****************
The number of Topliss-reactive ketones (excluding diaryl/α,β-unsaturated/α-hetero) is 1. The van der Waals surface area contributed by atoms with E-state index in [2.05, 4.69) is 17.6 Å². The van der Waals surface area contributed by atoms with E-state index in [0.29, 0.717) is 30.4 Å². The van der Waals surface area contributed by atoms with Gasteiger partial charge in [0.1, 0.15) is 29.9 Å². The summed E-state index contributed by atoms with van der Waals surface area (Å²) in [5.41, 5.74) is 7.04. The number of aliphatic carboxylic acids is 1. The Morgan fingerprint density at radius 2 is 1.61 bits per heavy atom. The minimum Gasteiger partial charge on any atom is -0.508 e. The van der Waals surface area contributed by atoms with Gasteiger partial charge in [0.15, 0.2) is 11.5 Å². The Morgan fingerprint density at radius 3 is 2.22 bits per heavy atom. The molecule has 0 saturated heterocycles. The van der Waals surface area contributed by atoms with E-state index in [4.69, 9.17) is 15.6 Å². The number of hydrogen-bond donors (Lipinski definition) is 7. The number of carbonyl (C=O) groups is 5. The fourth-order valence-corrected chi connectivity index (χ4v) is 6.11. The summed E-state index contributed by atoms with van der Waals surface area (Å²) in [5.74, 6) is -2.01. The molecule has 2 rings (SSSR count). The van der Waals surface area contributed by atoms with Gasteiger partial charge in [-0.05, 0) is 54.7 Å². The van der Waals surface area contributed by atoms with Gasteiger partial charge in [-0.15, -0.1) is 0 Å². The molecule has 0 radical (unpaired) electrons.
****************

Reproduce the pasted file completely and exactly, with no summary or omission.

The number of Topliss-reactive ketones (excluding diaryl/α,β-unsaturated/α-hetero) is 1. The van der Waals surface area contributed by atoms with E-state index in [2.05, 4.69) is 17.6 Å². The van der Waals surface area contributed by atoms with E-state index in [0.29, 0.717) is 30.4 Å². The van der Waals surface area contributed by atoms with Gasteiger partial charge in [0.1, 0.15) is 29.9 Å². The summed E-state index contributed by atoms with van der Waals surface area (Å²) in [5.41, 5.74) is 7.04. The number of aliphatic carboxylic acids is 1. The Morgan fingerprint density at radius 2 is 1.61 bits per heavy atom. The minimum Gasteiger partial charge on any atom is -0.508 e. The van der Waals surface area contributed by atoms with Gasteiger partial charge in [0.15, 0.2) is 11.5 Å². The Morgan fingerprint density at radius 3 is 2.22 bits per heavy atom. The molecule has 0 saturated heterocycles. The van der Waals surface area contributed by atoms with E-state index in [4.69, 9.17) is 15.6 Å². The number of hydrogen-bond donors (Lipinski definition) is 7. The number of carbonyl (C=O) groups is 5. The fourth-order valence-corrected chi connectivity index (χ4v) is 6.11. The summed E-state index contributed by atoms with van der Waals surface area (Å²) in [5.74, 6) is -2.01. The molecule has 2 rings (SSSR count). The van der Waals surface area contributed by atoms with Gasteiger partial charge in [-0.05, 0) is 54.7 Å². The van der Waals surface area contributed by atoms with Gasteiger partial charge in [-0.15, -0.1) is 0 Å². The molecule has 0 radical (unpaired) electrons.